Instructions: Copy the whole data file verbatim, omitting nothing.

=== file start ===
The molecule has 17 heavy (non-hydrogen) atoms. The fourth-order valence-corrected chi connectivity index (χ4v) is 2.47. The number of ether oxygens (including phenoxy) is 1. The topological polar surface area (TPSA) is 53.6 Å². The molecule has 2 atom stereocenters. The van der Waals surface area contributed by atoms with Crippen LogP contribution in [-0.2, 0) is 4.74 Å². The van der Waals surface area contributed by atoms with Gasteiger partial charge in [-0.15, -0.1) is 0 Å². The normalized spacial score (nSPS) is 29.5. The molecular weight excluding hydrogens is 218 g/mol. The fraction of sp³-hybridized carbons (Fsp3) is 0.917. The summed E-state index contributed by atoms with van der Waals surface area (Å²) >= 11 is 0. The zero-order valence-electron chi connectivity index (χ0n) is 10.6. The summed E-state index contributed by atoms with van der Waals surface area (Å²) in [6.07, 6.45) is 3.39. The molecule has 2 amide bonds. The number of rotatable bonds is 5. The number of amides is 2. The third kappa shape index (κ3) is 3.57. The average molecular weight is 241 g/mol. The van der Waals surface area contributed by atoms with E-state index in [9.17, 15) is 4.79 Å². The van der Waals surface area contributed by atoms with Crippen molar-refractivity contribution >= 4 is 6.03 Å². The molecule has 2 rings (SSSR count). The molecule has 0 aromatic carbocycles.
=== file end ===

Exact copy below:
The molecule has 17 heavy (non-hydrogen) atoms. The fourth-order valence-corrected chi connectivity index (χ4v) is 2.47. The number of ether oxygens (including phenoxy) is 1. The topological polar surface area (TPSA) is 53.6 Å². The molecule has 2 atom stereocenters. The van der Waals surface area contributed by atoms with Crippen LogP contribution in [-0.2, 0) is 4.74 Å². The van der Waals surface area contributed by atoms with Gasteiger partial charge in [-0.15, -0.1) is 0 Å². The normalized spacial score (nSPS) is 29.5. The molecular weight excluding hydrogens is 218 g/mol. The fraction of sp³-hybridized carbons (Fsp3) is 0.917. The summed E-state index contributed by atoms with van der Waals surface area (Å²) >= 11 is 0. The zero-order valence-electron chi connectivity index (χ0n) is 10.6. The summed E-state index contributed by atoms with van der Waals surface area (Å²) in [6.07, 6.45) is 3.39. The molecule has 2 amide bonds. The number of rotatable bonds is 5. The number of amides is 2. The third kappa shape index (κ3) is 3.57. The average molecular weight is 241 g/mol. The van der Waals surface area contributed by atoms with E-state index in [9.17, 15) is 4.79 Å². The van der Waals surface area contributed by atoms with Crippen molar-refractivity contribution >= 4 is 6.03 Å². The molecule has 2 rings (SSSR count). The molecule has 0 aromatic carbocycles.